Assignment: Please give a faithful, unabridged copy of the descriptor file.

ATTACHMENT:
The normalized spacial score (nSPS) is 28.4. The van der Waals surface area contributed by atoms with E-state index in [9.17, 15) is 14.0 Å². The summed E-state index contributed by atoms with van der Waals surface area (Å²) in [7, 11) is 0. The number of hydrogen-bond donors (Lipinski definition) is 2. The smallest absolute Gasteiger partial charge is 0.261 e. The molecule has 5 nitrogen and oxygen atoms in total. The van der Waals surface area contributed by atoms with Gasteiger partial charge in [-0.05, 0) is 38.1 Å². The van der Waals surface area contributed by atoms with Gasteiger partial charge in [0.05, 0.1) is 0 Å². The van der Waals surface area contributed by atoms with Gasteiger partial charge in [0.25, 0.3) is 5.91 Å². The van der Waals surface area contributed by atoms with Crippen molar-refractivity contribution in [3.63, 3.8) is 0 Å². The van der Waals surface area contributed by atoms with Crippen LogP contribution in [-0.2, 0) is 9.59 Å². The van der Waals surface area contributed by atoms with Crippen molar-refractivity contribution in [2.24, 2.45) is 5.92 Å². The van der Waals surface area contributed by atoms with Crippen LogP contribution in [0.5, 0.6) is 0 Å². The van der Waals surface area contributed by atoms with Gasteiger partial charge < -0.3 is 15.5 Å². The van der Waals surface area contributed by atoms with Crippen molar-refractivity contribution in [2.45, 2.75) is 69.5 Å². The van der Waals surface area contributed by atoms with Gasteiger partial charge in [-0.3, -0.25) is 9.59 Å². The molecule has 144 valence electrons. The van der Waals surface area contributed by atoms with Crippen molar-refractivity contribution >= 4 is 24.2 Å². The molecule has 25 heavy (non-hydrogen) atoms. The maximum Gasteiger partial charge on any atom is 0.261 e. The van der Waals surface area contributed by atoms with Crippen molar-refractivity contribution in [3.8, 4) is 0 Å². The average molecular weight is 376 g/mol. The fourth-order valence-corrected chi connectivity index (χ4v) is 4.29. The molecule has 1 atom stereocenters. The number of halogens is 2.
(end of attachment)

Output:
The normalized spacial score (nSPS) is 28.4. The van der Waals surface area contributed by atoms with E-state index in [9.17, 15) is 14.0 Å². The summed E-state index contributed by atoms with van der Waals surface area (Å²) in [7, 11) is 0. The number of hydrogen-bond donors (Lipinski definition) is 2. The smallest absolute Gasteiger partial charge is 0.261 e. The molecule has 5 nitrogen and oxygen atoms in total. The van der Waals surface area contributed by atoms with Gasteiger partial charge in [-0.05, 0) is 38.1 Å². The van der Waals surface area contributed by atoms with Gasteiger partial charge in [0.05, 0.1) is 0 Å². The van der Waals surface area contributed by atoms with Gasteiger partial charge in [0.25, 0.3) is 5.91 Å². The van der Waals surface area contributed by atoms with Crippen molar-refractivity contribution in [3.63, 3.8) is 0 Å². The van der Waals surface area contributed by atoms with Crippen LogP contribution in [-0.2, 0) is 9.59 Å². The van der Waals surface area contributed by atoms with Crippen molar-refractivity contribution in [2.24, 2.45) is 5.92 Å². The van der Waals surface area contributed by atoms with Crippen LogP contribution in [0.5, 0.6) is 0 Å². The van der Waals surface area contributed by atoms with Gasteiger partial charge < -0.3 is 15.5 Å². The van der Waals surface area contributed by atoms with Crippen molar-refractivity contribution in [2.45, 2.75) is 69.5 Å². The van der Waals surface area contributed by atoms with Gasteiger partial charge in [-0.3, -0.25) is 9.59 Å². The molecule has 144 valence electrons. The van der Waals surface area contributed by atoms with Crippen molar-refractivity contribution >= 4 is 24.2 Å². The molecule has 25 heavy (non-hydrogen) atoms. The maximum Gasteiger partial charge on any atom is 0.261 e. The van der Waals surface area contributed by atoms with Crippen molar-refractivity contribution in [3.8, 4) is 0 Å². The average molecular weight is 376 g/mol. The fourth-order valence-corrected chi connectivity index (χ4v) is 4.29. The molecule has 1 atom stereocenters. The number of halogens is 2.